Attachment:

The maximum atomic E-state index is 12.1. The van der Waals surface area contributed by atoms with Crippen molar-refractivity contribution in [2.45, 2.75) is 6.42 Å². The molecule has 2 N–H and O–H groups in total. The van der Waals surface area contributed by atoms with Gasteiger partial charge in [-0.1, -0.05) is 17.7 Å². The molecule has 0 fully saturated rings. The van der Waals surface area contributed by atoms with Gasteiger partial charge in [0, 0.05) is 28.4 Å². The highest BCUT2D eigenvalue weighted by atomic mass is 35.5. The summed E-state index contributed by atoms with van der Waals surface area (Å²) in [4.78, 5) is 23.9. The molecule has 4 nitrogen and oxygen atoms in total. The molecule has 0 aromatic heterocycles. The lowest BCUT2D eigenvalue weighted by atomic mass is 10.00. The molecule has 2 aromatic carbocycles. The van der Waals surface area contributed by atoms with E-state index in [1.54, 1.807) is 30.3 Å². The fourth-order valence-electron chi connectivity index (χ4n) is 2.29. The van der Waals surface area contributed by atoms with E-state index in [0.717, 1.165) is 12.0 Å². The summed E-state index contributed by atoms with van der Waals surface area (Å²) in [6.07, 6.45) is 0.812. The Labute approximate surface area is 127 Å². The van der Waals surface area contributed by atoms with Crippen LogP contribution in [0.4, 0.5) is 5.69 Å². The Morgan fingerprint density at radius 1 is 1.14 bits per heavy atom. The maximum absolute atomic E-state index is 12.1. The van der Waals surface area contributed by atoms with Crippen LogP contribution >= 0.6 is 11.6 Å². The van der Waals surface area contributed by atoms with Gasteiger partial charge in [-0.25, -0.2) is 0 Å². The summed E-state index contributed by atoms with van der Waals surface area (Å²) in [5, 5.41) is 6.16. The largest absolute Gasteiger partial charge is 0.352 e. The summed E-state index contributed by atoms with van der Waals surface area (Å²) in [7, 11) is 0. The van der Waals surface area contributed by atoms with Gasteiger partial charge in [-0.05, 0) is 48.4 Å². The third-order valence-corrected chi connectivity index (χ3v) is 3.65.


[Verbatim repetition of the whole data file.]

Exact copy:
The maximum atomic E-state index is 12.1. The van der Waals surface area contributed by atoms with Crippen molar-refractivity contribution in [2.45, 2.75) is 6.42 Å². The molecule has 2 N–H and O–H groups in total. The van der Waals surface area contributed by atoms with Gasteiger partial charge in [-0.1, -0.05) is 17.7 Å². The molecule has 0 fully saturated rings. The van der Waals surface area contributed by atoms with Gasteiger partial charge in [0, 0.05) is 28.4 Å². The highest BCUT2D eigenvalue weighted by atomic mass is 35.5. The summed E-state index contributed by atoms with van der Waals surface area (Å²) in [4.78, 5) is 23.9. The molecule has 4 nitrogen and oxygen atoms in total. The molecule has 0 aromatic heterocycles. The lowest BCUT2D eigenvalue weighted by atomic mass is 10.00. The molecule has 2 aromatic carbocycles. The van der Waals surface area contributed by atoms with E-state index in [1.54, 1.807) is 30.3 Å². The fourth-order valence-electron chi connectivity index (χ4n) is 2.29. The van der Waals surface area contributed by atoms with E-state index in [0.717, 1.165) is 12.0 Å². The summed E-state index contributed by atoms with van der Waals surface area (Å²) in [6.07, 6.45) is 0.812. The Labute approximate surface area is 127 Å². The van der Waals surface area contributed by atoms with Crippen LogP contribution in [0.4, 0.5) is 5.69 Å². The Morgan fingerprint density at radius 1 is 1.14 bits per heavy atom. The maximum absolute atomic E-state index is 12.1. The van der Waals surface area contributed by atoms with Crippen LogP contribution >= 0.6 is 11.6 Å². The van der Waals surface area contributed by atoms with Gasteiger partial charge in [-0.25, -0.2) is 0 Å². The summed E-state index contributed by atoms with van der Waals surface area (Å²) in [5, 5.41) is 6.16. The largest absolute Gasteiger partial charge is 0.352 e. The summed E-state index contributed by atoms with van der Waals surface area (Å²) in [7, 11) is 0. The van der Waals surface area contributed by atoms with Gasteiger partial charge in [-0.05, 0) is 48.4 Å². The third-order valence-corrected chi connectivity index (χ3v) is 3.65.